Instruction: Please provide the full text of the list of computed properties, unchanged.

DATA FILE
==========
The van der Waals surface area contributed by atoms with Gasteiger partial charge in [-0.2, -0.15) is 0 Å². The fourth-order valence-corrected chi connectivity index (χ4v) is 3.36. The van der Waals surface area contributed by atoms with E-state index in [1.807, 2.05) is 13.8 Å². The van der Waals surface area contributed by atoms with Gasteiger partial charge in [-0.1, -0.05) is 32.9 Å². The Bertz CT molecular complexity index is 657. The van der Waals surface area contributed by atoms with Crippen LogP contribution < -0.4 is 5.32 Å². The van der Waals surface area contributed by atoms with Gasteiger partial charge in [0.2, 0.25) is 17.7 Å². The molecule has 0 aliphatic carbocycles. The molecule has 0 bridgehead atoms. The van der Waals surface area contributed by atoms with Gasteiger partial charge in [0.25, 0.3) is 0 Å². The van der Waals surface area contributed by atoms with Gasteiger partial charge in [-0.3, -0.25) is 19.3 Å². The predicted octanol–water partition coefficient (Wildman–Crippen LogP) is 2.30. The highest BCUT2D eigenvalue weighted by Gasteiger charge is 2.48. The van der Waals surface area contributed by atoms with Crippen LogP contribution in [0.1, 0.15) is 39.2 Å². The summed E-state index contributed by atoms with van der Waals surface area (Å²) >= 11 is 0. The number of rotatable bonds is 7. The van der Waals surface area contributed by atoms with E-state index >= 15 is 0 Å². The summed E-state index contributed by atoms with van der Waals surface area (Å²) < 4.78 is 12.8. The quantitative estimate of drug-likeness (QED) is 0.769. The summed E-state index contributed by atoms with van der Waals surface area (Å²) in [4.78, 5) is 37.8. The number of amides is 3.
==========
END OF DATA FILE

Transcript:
The van der Waals surface area contributed by atoms with Gasteiger partial charge in [-0.2, -0.15) is 0 Å². The fourth-order valence-corrected chi connectivity index (χ4v) is 3.36. The van der Waals surface area contributed by atoms with E-state index in [1.807, 2.05) is 13.8 Å². The van der Waals surface area contributed by atoms with Gasteiger partial charge in [-0.1, -0.05) is 32.9 Å². The Bertz CT molecular complexity index is 657. The van der Waals surface area contributed by atoms with Crippen LogP contribution < -0.4 is 5.32 Å². The van der Waals surface area contributed by atoms with Gasteiger partial charge in [0.2, 0.25) is 17.7 Å². The molecule has 0 aliphatic carbocycles. The molecule has 0 bridgehead atoms. The van der Waals surface area contributed by atoms with Gasteiger partial charge in [0.25, 0.3) is 0 Å². The van der Waals surface area contributed by atoms with Gasteiger partial charge in [-0.3, -0.25) is 19.3 Å². The predicted octanol–water partition coefficient (Wildman–Crippen LogP) is 2.30. The highest BCUT2D eigenvalue weighted by Gasteiger charge is 2.48. The van der Waals surface area contributed by atoms with Crippen LogP contribution in [0.1, 0.15) is 39.2 Å². The summed E-state index contributed by atoms with van der Waals surface area (Å²) >= 11 is 0. The number of rotatable bonds is 7. The van der Waals surface area contributed by atoms with E-state index >= 15 is 0 Å². The summed E-state index contributed by atoms with van der Waals surface area (Å²) < 4.78 is 12.8. The quantitative estimate of drug-likeness (QED) is 0.769. The summed E-state index contributed by atoms with van der Waals surface area (Å²) in [4.78, 5) is 37.8. The number of amides is 3.